Originally Posted by greenstreak9205
Outta curiousity, you have pics of that set up BFA?
I wish I did! I thought I had posted them on here before and have searched to show other people my setup but I can never find them. It was on a $230 Harbor Freight trailer, and that thing was worth WAY more than I paid for it. Not that it's a good idea or that I'm bragging, but I had it up to 125mph behind my Magnum with my R1 on it and it tracked beautifully no matter what speed I was going and never had any wiggle behind me.
My set up was pretty sick I think and I try to tell whoever I can about it cause it worked great for not a lot of money. So I got the cheap trailer, but made sure I got the 12 inch rims, not the smaller ones. I put 3/4" plywood cut into two pieces because it was a folding trailer, but because the plywood was so thick, it didn't stay folded naturally so I just used one of the motorcycle straps around the rear tie down points to hold it together and it would stand upright on its own and was able to be pushed around the garage on the casters.
For the tie down points: The frame is good enough to hold itself and the weight of the bike sturdy but not for screwing anchor points directly to, and I didn't really want to put my anchor points into the plywood. So I got some small scrap pieces of 1/4" steel and drilled a hole through it and used them as backing plates for big eye bolts that mounted horizontally from the side of the frame. They were basically just big thick square washers to stiffen that point. Because they were on the side of the frame, they were spread pretty far apart which is best. I would say the straps were at about a 45 deg angle.
For the chocks, it was just as I said where the front was 6 inch channel welded up at an angle, and the rear was just a flat piece of 8 inch channel. All the corners were rounded off on a bench grinder and I used rattle can primer and rustoleum paint. Because my trailer was foldable, I wanted them easily removable without the use of tools. I drilled 4 holes in the base of each and also through the plywood where they would be mounted, and used some flat head pins the exact size of the holes I drilled (I think 1/2 inch) and the pins had holes down the length of the pin to insert a large cotter pin. I used a small ammo can to keep all the bits in when they weren't installed and I kept a small hammer in there to knock the pins in and out because they were a nice tight fit. So they were basically secured kind of the same way hood pins work on cars.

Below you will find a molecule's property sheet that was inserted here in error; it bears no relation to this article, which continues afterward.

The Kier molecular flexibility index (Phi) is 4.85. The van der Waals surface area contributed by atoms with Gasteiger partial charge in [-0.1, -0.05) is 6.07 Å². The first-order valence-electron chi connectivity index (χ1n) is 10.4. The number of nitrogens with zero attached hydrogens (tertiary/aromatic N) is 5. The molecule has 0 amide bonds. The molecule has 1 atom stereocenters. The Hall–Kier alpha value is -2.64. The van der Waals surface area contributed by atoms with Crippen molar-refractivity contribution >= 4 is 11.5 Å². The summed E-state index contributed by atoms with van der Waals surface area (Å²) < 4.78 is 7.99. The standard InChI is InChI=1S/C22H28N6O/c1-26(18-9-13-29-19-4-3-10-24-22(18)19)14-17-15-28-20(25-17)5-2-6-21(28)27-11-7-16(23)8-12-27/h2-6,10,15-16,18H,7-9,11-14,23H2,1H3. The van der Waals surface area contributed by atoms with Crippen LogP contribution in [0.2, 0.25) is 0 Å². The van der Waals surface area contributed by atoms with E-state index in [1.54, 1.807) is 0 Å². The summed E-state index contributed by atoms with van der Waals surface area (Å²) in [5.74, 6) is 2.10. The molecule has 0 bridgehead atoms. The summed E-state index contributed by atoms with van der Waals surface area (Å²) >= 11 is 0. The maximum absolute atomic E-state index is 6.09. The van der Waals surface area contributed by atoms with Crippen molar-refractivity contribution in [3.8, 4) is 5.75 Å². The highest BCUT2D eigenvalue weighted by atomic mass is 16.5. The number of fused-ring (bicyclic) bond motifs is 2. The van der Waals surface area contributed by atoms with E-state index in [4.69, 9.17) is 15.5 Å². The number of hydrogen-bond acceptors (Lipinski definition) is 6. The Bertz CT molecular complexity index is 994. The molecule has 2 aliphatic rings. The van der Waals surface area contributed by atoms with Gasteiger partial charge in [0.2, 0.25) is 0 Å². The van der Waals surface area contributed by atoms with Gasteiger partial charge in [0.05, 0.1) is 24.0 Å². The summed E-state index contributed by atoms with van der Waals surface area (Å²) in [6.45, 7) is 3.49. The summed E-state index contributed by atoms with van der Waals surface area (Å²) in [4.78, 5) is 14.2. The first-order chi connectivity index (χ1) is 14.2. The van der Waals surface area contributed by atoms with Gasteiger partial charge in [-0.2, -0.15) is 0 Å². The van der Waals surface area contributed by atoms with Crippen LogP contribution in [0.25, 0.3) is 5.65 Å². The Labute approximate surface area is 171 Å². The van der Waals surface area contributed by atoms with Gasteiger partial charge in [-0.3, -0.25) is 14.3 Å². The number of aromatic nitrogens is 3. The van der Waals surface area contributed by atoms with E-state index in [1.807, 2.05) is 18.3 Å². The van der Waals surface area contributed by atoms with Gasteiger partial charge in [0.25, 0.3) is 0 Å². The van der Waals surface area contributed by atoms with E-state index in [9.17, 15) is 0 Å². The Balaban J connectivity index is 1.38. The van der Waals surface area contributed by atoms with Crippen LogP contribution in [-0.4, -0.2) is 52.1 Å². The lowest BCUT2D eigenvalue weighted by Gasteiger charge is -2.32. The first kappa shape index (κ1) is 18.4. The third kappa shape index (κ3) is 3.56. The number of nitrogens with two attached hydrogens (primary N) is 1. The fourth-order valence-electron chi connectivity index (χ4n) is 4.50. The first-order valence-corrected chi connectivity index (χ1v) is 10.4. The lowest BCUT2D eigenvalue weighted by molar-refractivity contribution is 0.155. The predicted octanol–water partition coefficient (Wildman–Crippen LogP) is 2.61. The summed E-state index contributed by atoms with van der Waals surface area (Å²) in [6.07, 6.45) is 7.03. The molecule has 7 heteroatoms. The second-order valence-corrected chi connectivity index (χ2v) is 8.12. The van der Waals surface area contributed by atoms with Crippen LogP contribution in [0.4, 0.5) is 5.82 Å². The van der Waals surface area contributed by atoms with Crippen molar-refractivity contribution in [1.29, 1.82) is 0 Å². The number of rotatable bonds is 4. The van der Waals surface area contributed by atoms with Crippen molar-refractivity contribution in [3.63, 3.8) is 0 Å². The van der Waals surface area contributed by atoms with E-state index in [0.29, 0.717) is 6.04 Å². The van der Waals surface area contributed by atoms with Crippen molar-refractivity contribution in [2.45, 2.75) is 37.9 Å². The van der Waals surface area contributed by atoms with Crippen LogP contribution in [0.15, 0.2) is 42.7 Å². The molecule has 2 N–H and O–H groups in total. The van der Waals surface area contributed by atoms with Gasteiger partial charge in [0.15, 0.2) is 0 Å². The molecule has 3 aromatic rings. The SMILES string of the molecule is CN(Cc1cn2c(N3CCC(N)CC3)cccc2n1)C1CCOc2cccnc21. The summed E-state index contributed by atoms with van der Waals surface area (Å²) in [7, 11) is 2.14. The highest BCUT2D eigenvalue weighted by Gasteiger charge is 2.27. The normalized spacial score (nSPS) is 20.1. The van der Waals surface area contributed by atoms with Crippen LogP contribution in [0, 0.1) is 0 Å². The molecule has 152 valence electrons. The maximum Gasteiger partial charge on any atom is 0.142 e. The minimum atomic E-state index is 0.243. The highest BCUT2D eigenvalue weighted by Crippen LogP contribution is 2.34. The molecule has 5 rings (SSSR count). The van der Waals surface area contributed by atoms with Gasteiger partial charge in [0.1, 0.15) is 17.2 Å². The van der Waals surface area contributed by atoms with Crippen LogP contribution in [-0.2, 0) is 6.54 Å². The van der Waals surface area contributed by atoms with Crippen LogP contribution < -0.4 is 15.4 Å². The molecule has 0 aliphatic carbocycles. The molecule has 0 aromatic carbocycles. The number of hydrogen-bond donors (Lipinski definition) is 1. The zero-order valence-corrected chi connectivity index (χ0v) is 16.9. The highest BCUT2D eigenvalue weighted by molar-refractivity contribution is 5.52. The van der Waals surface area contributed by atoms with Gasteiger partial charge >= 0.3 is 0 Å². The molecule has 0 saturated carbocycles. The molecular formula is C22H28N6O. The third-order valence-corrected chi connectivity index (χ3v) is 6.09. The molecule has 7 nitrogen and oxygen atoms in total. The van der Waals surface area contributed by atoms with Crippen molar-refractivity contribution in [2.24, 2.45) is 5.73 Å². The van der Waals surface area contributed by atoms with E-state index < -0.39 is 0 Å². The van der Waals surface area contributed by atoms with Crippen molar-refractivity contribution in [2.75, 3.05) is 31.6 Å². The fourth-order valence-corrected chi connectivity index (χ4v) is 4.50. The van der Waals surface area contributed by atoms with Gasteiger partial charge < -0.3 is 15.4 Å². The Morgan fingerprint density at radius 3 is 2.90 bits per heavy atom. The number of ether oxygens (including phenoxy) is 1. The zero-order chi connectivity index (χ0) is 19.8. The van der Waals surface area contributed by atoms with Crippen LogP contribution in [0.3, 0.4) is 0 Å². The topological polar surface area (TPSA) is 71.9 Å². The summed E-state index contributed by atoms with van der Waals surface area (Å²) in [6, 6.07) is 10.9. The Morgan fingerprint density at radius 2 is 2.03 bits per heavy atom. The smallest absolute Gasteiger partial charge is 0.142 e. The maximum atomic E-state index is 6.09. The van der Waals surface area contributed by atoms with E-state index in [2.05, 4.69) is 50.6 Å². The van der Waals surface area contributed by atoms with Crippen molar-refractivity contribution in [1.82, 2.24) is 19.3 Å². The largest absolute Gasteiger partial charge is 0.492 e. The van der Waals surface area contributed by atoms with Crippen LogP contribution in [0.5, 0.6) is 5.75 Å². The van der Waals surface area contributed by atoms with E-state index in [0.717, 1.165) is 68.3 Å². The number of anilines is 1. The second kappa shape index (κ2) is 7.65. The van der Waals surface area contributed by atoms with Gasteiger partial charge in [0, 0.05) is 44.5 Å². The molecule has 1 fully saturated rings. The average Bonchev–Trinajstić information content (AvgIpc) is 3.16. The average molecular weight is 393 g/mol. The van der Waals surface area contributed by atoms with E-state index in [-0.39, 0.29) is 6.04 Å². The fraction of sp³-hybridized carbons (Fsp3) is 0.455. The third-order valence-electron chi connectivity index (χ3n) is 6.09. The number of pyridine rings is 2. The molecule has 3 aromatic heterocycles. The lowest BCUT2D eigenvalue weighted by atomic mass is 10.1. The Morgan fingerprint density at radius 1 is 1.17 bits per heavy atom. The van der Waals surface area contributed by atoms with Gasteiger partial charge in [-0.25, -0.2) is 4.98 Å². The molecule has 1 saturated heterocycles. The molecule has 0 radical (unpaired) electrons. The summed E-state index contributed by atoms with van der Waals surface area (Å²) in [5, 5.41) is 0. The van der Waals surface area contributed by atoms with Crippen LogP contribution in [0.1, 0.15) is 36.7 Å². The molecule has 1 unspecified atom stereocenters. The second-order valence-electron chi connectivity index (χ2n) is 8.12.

For the ramp, I bought a $20 aluminum ramp end kit that was designed to go on the end of a piece of a 2x8 board, and I installed it on the board and drilled the small holes in the plywood deck for the little anchor pins for the top of the ramp. Then I used two strips of skateboard-like grip tape down the center of the board and made sure the strips went around the ends of the board and screwed the ends in just so they wouldn't peel up. The trailer came with brackets to insert 2x4s on the sides, which I didn't use, except for the front of the trailer. I cut two pieces of 2x4 about a 18" long, and attached them with bolts through the ramp so that they were sticking out sideways. When I was not using the ramp, I would just insert it into the brackets in the front and basically made it a front wall of the trailer/ rock deflector.
On the tongue I screwed a piece of plywood and cut the edges off to follow the angle of the tongue so that I could mount stuff to it like the spare tire and my little ammo box.
The coolest thing and I think everyone should do if they have a wooden trailer deck is to get pronged tee nuts
I got two different sizes and placed them in multiple locations on the decking. You just drill a hole, and hammer these in from underneath, and then you can screw in machine thread eye bolts where ever you want, and just unscrew them when you don't need them. They are perfect for a flat trailer when you want to be able to carry more stuff on it. I have strapped down 3 ton jacks, tool boxes, bicycles, coolers, tent bags and lots of other stuff. If you have a drill and a few extra, you can just make a new mounting point whenever you want if you have some weird shaped thing you need to strap down.
I really wish I had some pics of my set up. I know I took some but I can't find anywhere where I posted them.
Bottom line is, the Harbor Freight trailer is VERY good for the money and extremely versatile. I have seen much more expensive trailers that can't do anything but tow a motorcycle. I didn't want to get into the explanation cause this is long enough, but I did carry two bikes after adding a piece of angle iron across the undercarriage of the trailer to mount some anchor points wider than the width of the frame and towed them from SC to OK. Oh it was only a 4x8 trailer too. And one more thing, it's kind of hard to reverse with a flat trailer cause you can't see it when it's straight behind you and you don't have anything on it, but the cool thing is, you can fold the back of the trailer over the front, and the axle is right there, and it's light enough to pick up by the axle and pull it around to where you need it when you fcuk up haha. Well, it's light enough if you are a 250lbs BFA.